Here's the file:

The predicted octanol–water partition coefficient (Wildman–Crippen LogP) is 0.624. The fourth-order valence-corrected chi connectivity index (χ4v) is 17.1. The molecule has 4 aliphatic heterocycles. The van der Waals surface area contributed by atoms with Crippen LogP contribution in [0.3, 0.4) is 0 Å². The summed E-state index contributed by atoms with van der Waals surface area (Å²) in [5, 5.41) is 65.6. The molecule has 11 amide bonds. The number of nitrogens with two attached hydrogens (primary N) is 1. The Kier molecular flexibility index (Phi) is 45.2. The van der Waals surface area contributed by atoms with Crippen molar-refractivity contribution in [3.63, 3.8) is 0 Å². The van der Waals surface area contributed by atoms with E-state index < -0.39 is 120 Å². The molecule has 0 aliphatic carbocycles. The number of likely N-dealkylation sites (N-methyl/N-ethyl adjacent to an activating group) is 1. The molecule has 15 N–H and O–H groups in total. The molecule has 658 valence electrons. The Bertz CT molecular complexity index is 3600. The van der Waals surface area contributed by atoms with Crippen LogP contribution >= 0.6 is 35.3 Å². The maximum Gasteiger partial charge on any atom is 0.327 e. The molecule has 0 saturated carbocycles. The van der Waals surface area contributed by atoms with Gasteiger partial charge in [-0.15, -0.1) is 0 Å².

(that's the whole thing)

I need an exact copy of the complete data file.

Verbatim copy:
The predicted octanol–water partition coefficient (Wildman–Crippen LogP) is 0.624. The fourth-order valence-corrected chi connectivity index (χ4v) is 17.1. The molecule has 4 aliphatic heterocycles. The van der Waals surface area contributed by atoms with Crippen LogP contribution in [0.3, 0.4) is 0 Å². The summed E-state index contributed by atoms with van der Waals surface area (Å²) in [5, 5.41) is 65.6. The molecule has 11 amide bonds. The number of nitrogens with two attached hydrogens (primary N) is 1. The Kier molecular flexibility index (Phi) is 45.2. The van der Waals surface area contributed by atoms with Crippen molar-refractivity contribution in [3.63, 3.8) is 0 Å². The van der Waals surface area contributed by atoms with E-state index < -0.39 is 120 Å². The molecule has 0 aliphatic carbocycles. The number of likely N-dealkylation sites (N-methyl/N-ethyl adjacent to an activating group) is 1. The molecule has 15 N–H and O–H groups in total. The molecule has 658 valence electrons. The Bertz CT molecular complexity index is 3600. The van der Waals surface area contributed by atoms with Crippen LogP contribution >= 0.6 is 35.3 Å². The maximum Gasteiger partial charge on any atom is 0.327 e. The molecule has 0 saturated carbocycles. The van der Waals surface area contributed by atoms with Gasteiger partial charge in [-0.15, -0.1) is 0 Å².